"GMA" spoke to leaders in the food community who shared insights from full-use cooking methods to best practices as diners and how everything we do has an impact on the links in the food chain.
If you've ever thrown out wilted greens that you forgot about in your crisper drawer, tossed out the tops and stems of veggies without a second thought, or only buy boneless poultry, then you -- my friend -- are missing out on some seriously delicious flavor and future star ingredients.
What is food sustainability?
Katherine Miller, the vice president of impact at the James Beard Foundation, knows a thing or two about food sustainability policy and advocacy.
"Sustainability for us at the James Beard Foundation is about three principles: good for people, good for the planet and the community," she said. "We focus on these pillars in our practices related to food waste reduction."
Miller developed the foundation's signature training program, Chefs Boot Camp for Policy and Change, where professional chefs cook and learn skills to practice sustainability in their kitchens and at the community level.
Along with the Foundation's "Waste Not" cookbook that shows readers how to get the most from their food, Miller said JBF also has a chef-to-chef curriculum to create a full-use, no-waste kitchen.
Sara Brito, president and co-founder of Good Food 100, which measures chefs and restaurants' commitment to and impact on a sustainable food system, said everything that eaters, chefs and restaurants do has an impact.
"How they spend their money has an impact on every link in the food chain: the environment, animals, farmers, ranchers and fishermen, farm workers and food service workers," Brito explained. "People should vote with their food dollars to support food that is as good as possible for every link in the food chain."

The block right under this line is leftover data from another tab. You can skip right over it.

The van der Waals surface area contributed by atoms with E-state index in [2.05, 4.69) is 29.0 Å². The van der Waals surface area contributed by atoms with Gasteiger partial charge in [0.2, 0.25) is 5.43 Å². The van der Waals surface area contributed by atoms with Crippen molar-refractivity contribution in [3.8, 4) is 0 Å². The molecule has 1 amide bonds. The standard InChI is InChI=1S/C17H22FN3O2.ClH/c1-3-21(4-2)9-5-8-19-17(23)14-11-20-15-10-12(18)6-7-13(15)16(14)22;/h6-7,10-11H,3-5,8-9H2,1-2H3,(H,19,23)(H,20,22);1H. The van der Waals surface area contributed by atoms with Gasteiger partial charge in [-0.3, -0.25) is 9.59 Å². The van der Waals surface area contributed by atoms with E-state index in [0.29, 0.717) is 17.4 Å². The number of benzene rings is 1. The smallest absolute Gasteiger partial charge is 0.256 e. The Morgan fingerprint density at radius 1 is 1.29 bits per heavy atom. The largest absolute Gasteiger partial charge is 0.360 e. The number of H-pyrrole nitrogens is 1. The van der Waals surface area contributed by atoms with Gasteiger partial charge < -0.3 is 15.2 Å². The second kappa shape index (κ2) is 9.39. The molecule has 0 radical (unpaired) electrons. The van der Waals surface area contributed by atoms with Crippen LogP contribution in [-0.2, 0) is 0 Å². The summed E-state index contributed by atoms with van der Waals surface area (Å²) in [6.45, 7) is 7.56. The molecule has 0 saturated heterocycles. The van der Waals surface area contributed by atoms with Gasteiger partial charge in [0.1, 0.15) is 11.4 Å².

Did you know?
Food waste is estimated at between 30 to 40% in the U.S.
"This estimate, based on estimates from U.S. Department of Agriculture's Economic Research Service of 31% food loss at the retail and consumer levels, corresponded to approximately 133 billion pounds and $161 billion worth of food in 2010," according to a USDA report.
Top tips and best practices
These are some of the simple things you can do every day to help create a sustainable food chain.
Love your freezer
"Freeze everything." This was the resounding message from every chef and food leader we heard from, so it's no wonder this was Miller's No. 1 tip.
"You may realize, 'Oh, I bought that ground beef and decided not to use it tonight,' or you have a whole bunch of vegetables from the farmers market and you have all these ends you're not going to eat right away -- put it in the freezer."
Freeze leftover vegetables and even rotisserie chicken bones to be used for soup stock.
Plan your menu so you don't over-prepare
"Especially for home cooks, another tip is to plan your menu," Miller said. "Plan for your guests and don't over-prepare. You want people walking away happy, not stuffed."
She also said that despite the idea for a host to have an abundance, it's better to "leave 'em wanting more."